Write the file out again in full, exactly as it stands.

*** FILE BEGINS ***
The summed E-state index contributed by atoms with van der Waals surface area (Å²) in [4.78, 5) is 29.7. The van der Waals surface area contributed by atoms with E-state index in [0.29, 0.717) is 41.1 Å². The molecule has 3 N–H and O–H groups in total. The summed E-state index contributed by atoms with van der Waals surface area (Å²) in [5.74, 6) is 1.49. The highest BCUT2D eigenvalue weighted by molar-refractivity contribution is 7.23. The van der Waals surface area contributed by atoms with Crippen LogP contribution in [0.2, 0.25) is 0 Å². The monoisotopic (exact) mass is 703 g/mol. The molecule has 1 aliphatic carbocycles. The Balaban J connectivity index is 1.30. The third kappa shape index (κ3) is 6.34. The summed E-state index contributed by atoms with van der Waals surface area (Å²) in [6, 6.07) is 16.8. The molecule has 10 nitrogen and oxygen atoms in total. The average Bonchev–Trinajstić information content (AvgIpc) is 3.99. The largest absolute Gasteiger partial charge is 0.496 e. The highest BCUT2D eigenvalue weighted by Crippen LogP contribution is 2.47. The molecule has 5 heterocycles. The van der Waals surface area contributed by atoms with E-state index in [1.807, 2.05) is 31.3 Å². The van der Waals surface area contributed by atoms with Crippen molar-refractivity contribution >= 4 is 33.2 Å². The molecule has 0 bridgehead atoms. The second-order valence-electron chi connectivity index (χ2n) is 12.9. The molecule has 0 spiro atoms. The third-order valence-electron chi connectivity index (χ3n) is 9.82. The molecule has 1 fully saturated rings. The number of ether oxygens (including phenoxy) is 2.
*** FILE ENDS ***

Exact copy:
The summed E-state index contributed by atoms with van der Waals surface area (Å²) in [4.78, 5) is 29.7. The van der Waals surface area contributed by atoms with E-state index in [0.29, 0.717) is 41.1 Å². The molecule has 3 N–H and O–H groups in total. The summed E-state index contributed by atoms with van der Waals surface area (Å²) in [5.74, 6) is 1.49. The highest BCUT2D eigenvalue weighted by molar-refractivity contribution is 7.23. The van der Waals surface area contributed by atoms with Crippen LogP contribution in [0.2, 0.25) is 0 Å². The monoisotopic (exact) mass is 703 g/mol. The molecule has 1 aliphatic carbocycles. The Balaban J connectivity index is 1.30. The third kappa shape index (κ3) is 6.34. The summed E-state index contributed by atoms with van der Waals surface area (Å²) in [6, 6.07) is 16.8. The molecule has 10 nitrogen and oxygen atoms in total. The average Bonchev–Trinajstić information content (AvgIpc) is 3.99. The largest absolute Gasteiger partial charge is 0.496 e. The highest BCUT2D eigenvalue weighted by Crippen LogP contribution is 2.47. The molecule has 5 heterocycles. The van der Waals surface area contributed by atoms with E-state index in [1.807, 2.05) is 31.3 Å². The van der Waals surface area contributed by atoms with Crippen molar-refractivity contribution >= 4 is 33.2 Å². The molecule has 0 bridgehead atoms. The second-order valence-electron chi connectivity index (χ2n) is 12.9. The molecule has 0 spiro atoms. The third-order valence-electron chi connectivity index (χ3n) is 9.82. The molecule has 1 fully saturated rings. The number of ether oxygens (including phenoxy) is 2.